I’m good at keeping up with yearly shredding of household bills, bank records and other stuff we keep until tax time but one of the problems of having a lot of space in filing cabinets is we tend to keep stuff longer than we should. I found folders full of stuff from groups and organizations that no longer have a place in my life---the quilting club, YMCA, Red Hat Society, Wheelchair Hunters Club, etc. and the adoption and medical records for a dog who died twelve years ago. I also had deeds for houses we sold decades ago and their paid off mortgages records. A hefty sized folder held papers from a lawsuit and three others contained records from businesses we owned back in the last century. But the biggest surprise of all is that I had was a stack of income tax records a foot high from every year going back to my husband’s and my very first jobs! Some of those papers were nearly 50 years old and they literally fell apart in my hands as I fed them into the shredder. You can’t help looking at stuff when you’re deciding what to shred or recycle and I found it fascinating that in my first year of working in the ‘60s I made approximately the same as I get in one month now in pension, Social Security and investment income.
But the gut-punching stuff I found in other files was hard to shred---emotionally, I wasn’t on the fence about the need to shred them like I was with my school records---a two inch stack of detailed medical records covering the three months after my husband’s massive stroke. I had to obtain them and scan copies to Medicare because unbeknownst to us the company we got my husband’s wheelchair from was being investigated for Medicare fraud, selling unnecessary equipment. Not true in our case but we were randomly picked to provide full medical records to prove the need for a stupid, manual wheelchair with a deluxe seat cushion. I had an equally tall stack of speech therapy records, kept because I had planned to write a book about the topic. But the hardest records of all to look through were letters from doctors to spring my husband's power of attorney papers and a ten page workbook from when I filed for Don’s Social Security Disability. As I stopped to read some of those pages it broke my heart---all that Don went through, all he lost. All we both lost to the stroke.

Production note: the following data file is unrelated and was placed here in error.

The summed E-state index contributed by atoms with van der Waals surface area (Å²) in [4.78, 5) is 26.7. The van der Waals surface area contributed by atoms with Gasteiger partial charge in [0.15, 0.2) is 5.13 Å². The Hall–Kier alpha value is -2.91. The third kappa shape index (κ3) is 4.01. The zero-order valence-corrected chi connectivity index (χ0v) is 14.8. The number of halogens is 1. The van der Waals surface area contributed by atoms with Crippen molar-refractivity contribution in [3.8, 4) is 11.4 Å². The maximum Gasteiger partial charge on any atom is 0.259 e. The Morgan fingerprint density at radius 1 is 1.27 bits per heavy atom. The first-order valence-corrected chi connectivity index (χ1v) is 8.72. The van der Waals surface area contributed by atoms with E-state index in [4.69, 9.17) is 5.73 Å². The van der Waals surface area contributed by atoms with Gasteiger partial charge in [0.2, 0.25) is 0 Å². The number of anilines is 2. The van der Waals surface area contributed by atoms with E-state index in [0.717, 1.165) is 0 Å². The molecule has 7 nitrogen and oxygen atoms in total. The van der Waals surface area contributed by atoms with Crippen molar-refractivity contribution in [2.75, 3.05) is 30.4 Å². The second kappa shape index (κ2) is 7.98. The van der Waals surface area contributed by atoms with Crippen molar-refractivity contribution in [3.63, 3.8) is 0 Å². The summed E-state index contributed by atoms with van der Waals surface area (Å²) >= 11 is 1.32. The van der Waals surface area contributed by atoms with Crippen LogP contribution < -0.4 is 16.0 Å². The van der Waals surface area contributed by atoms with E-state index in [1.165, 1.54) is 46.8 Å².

I also found a packet from the funeral home with left over death certificates---they over sold me on the number needed. At the time someone dies you need death certificates for all bank and investments accounts, life insurance, place of employment, social security and even the cell phone company wouldn’t let me cancel our contract without a death certificate to prove I wasn’t a vengeful x-wife, I’m guess. I'm keeping the extra copies because who knows if when I go to sell the house I might need a couple to prove I'm the sole owner of this place. I sent a copy to the county after Don died---twice---to get his name off the deed but I still get tax bills in both our names and even though the county clerk assured me that's normal until I sell, I don’t believe it. I’ve often said that downsizing is like living your life in reserve and the Great Paper Shredding Project is a perfect example of how that works.
At one point during The Project I searched the house for a set of keys to two fire proof boxes I kept inside one of the file cabinets for the really important papers. I had the keys out to unlock the boxes then promptly lost them. I even pawed through my recycle boxes and I would have blamed Levi for taking them just to mess with my head if he had opposable thumbs which is a good reason why older people shouldn’t live with anyone. They’d get blamed for all our brain-farts. I finally gave up on ever finding the keys and when I got around to emptying the shredder into a plastic bag I saw the them! They had gotten knocked off my dining room table and landed on a chair that was tucked up under the table the way neat little housekeepers always stage their chairs.
I know there is someone out there in cyberspace smugly reading this and patting themselves on the back for scanning all their papers and storing everything in a cloud but call me old fashioned, I will never be one of them. Just one trip to media recycling is a good lesson on how technology changes. Floppy disks were once thought to be the end-all solution to having filing cabinets full of documents but try finding a computer where you can use a floppy today. And who knows if stored stuff in a cloud will always be free, safe from hackers and retrievable not to mention what happens when you need something but your computer is acting up? But I do know one thing---it feels good to have accomplished the Great Paper Shredding Project. ©
|Now Empty and ready to sell with the roll top desk below.|
|The back of this desk and the cabinet below are just as pretty on the backside as the front.|
|All my life's papers, documents and records are now in this file cabinet and will move with me.|